Advertisement

Ex-security adviser Michael Flynn finishes cooperating with feds on Russia

By
Nicholas Sakelaris
Former national security adviser Michael Flynn has asked for a 90-day delay in his sentencing for lying to the FBI. File Photo by Mike Theiler/UPI
Former national security adviser Michael Flynn has asked for a 90-day delay in his sentencing for lying to the FBI. File Photo by Mike Theiler/UPI | License Photo

March 13 (UPI) -- Former national security adviser Michael Flynn has finished working with Justice Department investigators looking into Russian electoral interference, and now faces sentencing this month for lying to the FBI in the case.

The office of special counsel Robert Mueller said in a status update late Tuesday that investigators have finished their work with Flynn as it pertains to Russia, a primary figure in the inquiry.

Advertisement

Flynn and Mueller's office were given until Wednesday to update the court on his cooperation.

Mueller's office is investigating whether Moscow interceded in the 2016 U.S. election and whether Trump campaign officials were involved.

RELATED Lawmakers demand documents from White House for Trump investigation

Flynn faces prison for lying to the FBI about contacts with Russian ambassador Sergey Kislyak a month after President Donald Trump was elected. He said the discussions focused on potentially lifting Obama-era sanctions on Russia. Flynn had called Kislyak five times, but did not disclose the talks to federal agents or during his confirmation process to be Trump's national security adviser. He was ultimately dismissed from the post for it.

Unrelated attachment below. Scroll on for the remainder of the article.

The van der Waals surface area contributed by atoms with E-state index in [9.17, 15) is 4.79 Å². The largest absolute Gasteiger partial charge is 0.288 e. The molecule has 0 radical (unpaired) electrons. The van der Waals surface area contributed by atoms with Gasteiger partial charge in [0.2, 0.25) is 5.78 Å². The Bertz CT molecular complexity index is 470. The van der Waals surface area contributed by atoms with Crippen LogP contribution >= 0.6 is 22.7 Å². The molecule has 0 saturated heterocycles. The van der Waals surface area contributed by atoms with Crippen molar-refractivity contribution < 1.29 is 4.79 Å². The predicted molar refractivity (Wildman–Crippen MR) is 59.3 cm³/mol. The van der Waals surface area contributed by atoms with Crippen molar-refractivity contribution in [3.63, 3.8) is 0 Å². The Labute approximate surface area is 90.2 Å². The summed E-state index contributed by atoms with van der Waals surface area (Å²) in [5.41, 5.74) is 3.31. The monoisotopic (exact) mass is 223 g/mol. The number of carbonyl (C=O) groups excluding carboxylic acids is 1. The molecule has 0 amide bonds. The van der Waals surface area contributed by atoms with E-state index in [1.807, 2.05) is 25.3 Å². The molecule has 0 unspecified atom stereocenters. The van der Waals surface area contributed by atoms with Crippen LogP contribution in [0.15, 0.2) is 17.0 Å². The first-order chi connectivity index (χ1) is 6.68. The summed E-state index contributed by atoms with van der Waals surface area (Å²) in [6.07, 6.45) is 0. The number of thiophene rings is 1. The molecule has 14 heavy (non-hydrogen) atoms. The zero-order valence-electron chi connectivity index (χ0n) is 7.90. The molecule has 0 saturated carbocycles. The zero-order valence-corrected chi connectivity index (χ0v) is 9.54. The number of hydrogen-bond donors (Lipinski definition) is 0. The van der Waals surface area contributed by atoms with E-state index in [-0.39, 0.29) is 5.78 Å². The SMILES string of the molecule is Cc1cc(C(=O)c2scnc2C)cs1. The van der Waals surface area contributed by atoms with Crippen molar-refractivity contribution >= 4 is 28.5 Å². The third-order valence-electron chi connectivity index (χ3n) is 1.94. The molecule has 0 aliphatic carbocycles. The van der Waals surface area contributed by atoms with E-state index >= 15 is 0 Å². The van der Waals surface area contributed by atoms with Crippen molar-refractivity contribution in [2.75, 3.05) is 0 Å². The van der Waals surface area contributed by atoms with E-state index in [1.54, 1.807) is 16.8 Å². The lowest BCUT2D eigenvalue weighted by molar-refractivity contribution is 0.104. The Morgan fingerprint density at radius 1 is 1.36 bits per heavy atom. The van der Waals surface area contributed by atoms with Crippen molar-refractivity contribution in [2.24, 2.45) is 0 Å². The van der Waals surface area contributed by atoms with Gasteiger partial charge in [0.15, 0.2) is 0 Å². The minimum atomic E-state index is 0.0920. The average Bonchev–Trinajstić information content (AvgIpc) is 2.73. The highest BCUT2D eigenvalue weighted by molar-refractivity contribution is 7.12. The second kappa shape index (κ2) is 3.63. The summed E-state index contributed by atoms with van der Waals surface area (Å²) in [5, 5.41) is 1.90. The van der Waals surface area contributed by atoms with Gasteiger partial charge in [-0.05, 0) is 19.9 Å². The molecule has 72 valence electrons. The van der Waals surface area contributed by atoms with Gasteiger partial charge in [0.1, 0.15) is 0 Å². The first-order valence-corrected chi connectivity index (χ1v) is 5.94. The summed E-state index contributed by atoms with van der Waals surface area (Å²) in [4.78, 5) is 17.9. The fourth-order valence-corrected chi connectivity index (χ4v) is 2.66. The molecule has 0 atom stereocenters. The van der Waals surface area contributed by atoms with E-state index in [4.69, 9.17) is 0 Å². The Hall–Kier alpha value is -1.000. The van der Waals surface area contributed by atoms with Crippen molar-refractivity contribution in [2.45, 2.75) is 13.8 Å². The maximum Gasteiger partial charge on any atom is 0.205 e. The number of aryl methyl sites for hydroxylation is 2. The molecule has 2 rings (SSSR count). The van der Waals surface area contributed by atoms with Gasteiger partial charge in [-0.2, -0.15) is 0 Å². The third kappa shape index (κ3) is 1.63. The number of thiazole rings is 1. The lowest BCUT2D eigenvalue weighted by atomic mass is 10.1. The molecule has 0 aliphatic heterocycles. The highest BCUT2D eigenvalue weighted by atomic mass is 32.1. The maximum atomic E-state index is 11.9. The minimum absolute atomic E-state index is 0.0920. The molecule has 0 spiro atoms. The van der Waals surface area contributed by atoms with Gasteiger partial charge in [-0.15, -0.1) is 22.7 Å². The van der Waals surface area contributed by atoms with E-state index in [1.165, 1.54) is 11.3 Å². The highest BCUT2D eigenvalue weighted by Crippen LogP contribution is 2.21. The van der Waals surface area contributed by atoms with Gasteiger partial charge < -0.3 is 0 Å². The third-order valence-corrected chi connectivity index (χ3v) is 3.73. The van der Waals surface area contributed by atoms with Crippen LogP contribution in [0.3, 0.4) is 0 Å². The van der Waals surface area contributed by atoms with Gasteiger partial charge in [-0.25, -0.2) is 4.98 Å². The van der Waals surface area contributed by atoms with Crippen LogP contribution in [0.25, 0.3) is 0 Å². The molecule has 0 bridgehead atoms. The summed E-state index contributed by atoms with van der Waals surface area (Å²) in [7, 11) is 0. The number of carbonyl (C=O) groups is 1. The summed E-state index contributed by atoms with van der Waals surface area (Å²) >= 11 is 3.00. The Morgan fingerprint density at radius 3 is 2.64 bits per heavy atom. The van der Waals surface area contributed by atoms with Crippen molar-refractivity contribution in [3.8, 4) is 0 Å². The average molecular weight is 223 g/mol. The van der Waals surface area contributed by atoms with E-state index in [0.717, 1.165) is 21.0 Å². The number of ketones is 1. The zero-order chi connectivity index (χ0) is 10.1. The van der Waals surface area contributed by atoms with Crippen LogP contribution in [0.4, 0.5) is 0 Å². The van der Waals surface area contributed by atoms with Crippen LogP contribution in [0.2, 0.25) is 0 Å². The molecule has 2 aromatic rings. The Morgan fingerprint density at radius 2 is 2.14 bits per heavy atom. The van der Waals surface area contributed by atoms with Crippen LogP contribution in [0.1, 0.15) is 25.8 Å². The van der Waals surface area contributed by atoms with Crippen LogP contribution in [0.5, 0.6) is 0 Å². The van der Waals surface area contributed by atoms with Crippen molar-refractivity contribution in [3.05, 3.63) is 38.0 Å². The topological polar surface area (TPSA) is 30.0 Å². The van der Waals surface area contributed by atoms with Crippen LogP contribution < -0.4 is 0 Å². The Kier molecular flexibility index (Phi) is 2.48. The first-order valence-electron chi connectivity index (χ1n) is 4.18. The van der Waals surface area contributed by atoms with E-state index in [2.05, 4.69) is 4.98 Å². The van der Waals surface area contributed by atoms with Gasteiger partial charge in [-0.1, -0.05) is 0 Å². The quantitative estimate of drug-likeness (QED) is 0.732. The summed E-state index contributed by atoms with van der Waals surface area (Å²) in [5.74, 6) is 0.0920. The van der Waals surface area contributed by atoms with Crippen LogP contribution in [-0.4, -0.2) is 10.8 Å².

With his cooperation on the Russia probe complete, Flynn is now asking for a 90-day delay in sentencing in case he needs to cooperate in another case involving former business partner Bijan Rafiekian. Sentencing was first set for December but postponed to March so he could continue working with investigators. Flynn filed for another delay for the same reason.

Mueller said his office has no position on the request.

RELATED House oversight gives deadline for White House clearance information

"However, while the defendant remains in a position to cooperate with law enforcement authorities, and could testify in the [Rafiekian] case should it proceed to trial, in the government's view his cooperation is otherwise complete," Mueller wrote in a letter.

Judge Emmet Sullivan has said he would consider Flynn's 33 years of military service at sentencing, but maintained his crimes were "very serious."

"Arguably, you should your country out. The court's going to consider all that," Sullivan told Flynn in December. "But I'm not hiding my disgust, my disdain for this criminal offense."

RELATED Trump Russia probe: Who's involved, where it stands

Latest Headlines